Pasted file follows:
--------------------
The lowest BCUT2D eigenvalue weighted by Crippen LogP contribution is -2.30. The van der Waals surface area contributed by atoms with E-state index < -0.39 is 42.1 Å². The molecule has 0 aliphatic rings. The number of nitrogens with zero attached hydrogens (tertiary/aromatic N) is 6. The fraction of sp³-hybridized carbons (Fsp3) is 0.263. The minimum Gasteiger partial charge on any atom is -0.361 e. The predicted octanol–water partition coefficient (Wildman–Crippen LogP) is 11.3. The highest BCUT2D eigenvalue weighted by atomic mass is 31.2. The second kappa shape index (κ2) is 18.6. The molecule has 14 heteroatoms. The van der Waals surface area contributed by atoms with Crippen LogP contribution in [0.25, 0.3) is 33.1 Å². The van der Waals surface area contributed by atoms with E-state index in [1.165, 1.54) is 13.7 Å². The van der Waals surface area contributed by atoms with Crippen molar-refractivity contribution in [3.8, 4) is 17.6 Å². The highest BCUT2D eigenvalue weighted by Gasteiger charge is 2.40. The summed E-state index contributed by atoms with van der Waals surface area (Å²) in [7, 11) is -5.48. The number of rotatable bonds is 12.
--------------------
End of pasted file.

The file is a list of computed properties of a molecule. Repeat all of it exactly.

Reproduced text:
The lowest BCUT2D eigenvalue weighted by Crippen LogP contribution is -2.30. The van der Waals surface area contributed by atoms with E-state index < -0.39 is 42.1 Å². The molecule has 0 aliphatic rings. The number of nitrogens with zero attached hydrogens (tertiary/aromatic N) is 6. The fraction of sp³-hybridized carbons (Fsp3) is 0.263. The minimum Gasteiger partial charge on any atom is -0.361 e. The predicted octanol–water partition coefficient (Wildman–Crippen LogP) is 11.3. The highest BCUT2D eigenvalue weighted by atomic mass is 31.2. The second kappa shape index (κ2) is 18.6. The molecule has 14 heteroatoms. The van der Waals surface area contributed by atoms with Crippen LogP contribution in [0.25, 0.3) is 33.1 Å². The van der Waals surface area contributed by atoms with E-state index in [1.165, 1.54) is 13.7 Å². The van der Waals surface area contributed by atoms with Crippen molar-refractivity contribution in [3.8, 4) is 17.6 Å². The highest BCUT2D eigenvalue weighted by Gasteiger charge is 2.40. The summed E-state index contributed by atoms with van der Waals surface area (Å²) in [7, 11) is -5.48. The number of rotatable bonds is 12.